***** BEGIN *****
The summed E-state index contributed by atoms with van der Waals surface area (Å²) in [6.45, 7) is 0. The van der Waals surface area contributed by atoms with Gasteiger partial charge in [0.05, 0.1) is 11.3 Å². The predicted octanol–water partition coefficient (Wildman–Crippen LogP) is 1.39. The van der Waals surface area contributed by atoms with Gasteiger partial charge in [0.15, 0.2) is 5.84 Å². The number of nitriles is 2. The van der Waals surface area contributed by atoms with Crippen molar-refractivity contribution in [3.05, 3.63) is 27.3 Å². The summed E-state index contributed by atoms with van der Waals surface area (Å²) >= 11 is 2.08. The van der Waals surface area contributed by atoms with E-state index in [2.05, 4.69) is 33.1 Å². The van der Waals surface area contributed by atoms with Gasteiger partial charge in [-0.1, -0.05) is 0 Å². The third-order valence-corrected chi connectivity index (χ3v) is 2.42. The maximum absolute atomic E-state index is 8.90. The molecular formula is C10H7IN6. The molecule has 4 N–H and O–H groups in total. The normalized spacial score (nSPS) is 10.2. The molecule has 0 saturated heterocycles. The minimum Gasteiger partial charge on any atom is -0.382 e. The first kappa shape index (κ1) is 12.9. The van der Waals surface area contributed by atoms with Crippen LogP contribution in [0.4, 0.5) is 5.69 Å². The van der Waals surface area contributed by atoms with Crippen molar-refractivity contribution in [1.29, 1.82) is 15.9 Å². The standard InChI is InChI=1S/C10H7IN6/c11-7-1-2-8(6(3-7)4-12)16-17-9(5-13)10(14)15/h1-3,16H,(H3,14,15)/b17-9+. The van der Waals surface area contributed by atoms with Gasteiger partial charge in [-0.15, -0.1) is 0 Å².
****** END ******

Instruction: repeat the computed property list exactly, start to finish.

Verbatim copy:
The summed E-state index contributed by atoms with van der Waals surface area (Å²) in [6.45, 7) is 0. The van der Waals surface area contributed by atoms with Gasteiger partial charge in [0.05, 0.1) is 11.3 Å². The predicted octanol–water partition coefficient (Wildman–Crippen LogP) is 1.39. The van der Waals surface area contributed by atoms with Gasteiger partial charge in [0.15, 0.2) is 5.84 Å². The number of nitriles is 2. The van der Waals surface area contributed by atoms with Crippen molar-refractivity contribution in [3.05, 3.63) is 27.3 Å². The summed E-state index contributed by atoms with van der Waals surface area (Å²) >= 11 is 2.08. The van der Waals surface area contributed by atoms with E-state index in [2.05, 4.69) is 33.1 Å². The van der Waals surface area contributed by atoms with Gasteiger partial charge in [-0.1, -0.05) is 0 Å². The third-order valence-corrected chi connectivity index (χ3v) is 2.42. The maximum absolute atomic E-state index is 8.90. The molecular formula is C10H7IN6. The molecule has 4 N–H and O–H groups in total. The normalized spacial score (nSPS) is 10.2. The molecule has 0 saturated heterocycles. The minimum Gasteiger partial charge on any atom is -0.382 e. The first kappa shape index (κ1) is 12.9. The van der Waals surface area contributed by atoms with Crippen LogP contribution in [0.4, 0.5) is 5.69 Å². The van der Waals surface area contributed by atoms with Crippen molar-refractivity contribution in [1.29, 1.82) is 15.9 Å². The standard InChI is InChI=1S/C10H7IN6/c11-7-1-2-8(6(3-7)4-12)16-17-9(5-13)10(14)15/h1-3,16H,(H3,14,15)/b17-9+. The van der Waals surface area contributed by atoms with Gasteiger partial charge in [-0.15, -0.1) is 0 Å².